Oxalate, urate, or cystine renal stones causing renal tubular obstruction, characterized by costovertebral pain or lower back pain, can occur following large doses of ascorbic acid. Hyperoxaluria develops in 5% of patients taking large doses. Patients at an increased risk are those with renal disease, on hemodialysis, or with a history of nephrolithiasis.20

Ascorbic acid is generally nontoxic. Adverse reactions that have been reported include flushing, headache, nausea/vomiting, and abdominal cramps. Diarrhea has resulted from oral dosages of more than 1 gram daily. Dizziness and faintness can result from rapid administration of IV ascorbic acid.20

Hemolytic anemia due to hemolysis has been observed in some patients with glucose 6-phosphate dehydrogenase (G6PD) deficiency after receiving large IV or oral doses of ascorbic acid. In rare cases, sickle-cell crisis has occurred in patients with sickle cell disease because of decreased blood pH.21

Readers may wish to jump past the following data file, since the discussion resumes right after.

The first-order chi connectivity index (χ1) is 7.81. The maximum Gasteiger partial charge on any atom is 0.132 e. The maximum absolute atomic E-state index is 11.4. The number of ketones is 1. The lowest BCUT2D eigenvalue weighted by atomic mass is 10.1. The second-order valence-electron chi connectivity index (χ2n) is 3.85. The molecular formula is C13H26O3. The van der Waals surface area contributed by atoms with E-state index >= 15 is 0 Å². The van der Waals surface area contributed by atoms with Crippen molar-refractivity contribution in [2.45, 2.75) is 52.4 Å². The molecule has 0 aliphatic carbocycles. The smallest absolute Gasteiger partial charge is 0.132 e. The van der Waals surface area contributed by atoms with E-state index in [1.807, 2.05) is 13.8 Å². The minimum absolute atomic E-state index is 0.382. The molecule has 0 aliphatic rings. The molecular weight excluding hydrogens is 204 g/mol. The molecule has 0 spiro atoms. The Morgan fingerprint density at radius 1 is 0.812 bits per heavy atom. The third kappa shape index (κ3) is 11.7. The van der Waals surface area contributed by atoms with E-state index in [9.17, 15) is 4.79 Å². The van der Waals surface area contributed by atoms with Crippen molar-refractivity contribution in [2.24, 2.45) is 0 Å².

Excessive use of chewable ascorbic acid formulations can lead to dental caries or sensitivity from the breakdown of dental enamel.22


Store this medication in a refrigerator at 36°F to 46°F (2°C to 8°C). Keep all medicines out of the reach of children. Throw away any unused medicine after the beyond use date. Do not flush unused medications or pour down a sink or drain.

  • 1. Simon JA, Hudes ES. Relation of serum ascorbic acid to serum lipids and lipoproteins in US adults. J Amer Clin Nutr 1998;17:250-5.
  • 2. Simon JA, Hudes E, Tice JA. Relation of serum ascorbic acid to mortality among US adults. Am Coll Nutr 2001;20:255-63.
  • 3. Simon JA, Hudes ES. Relation of serum ascorbic acid to serum lipids and lipoproteins in US adults. J Amer Clin Nutr 1998;17:250-5.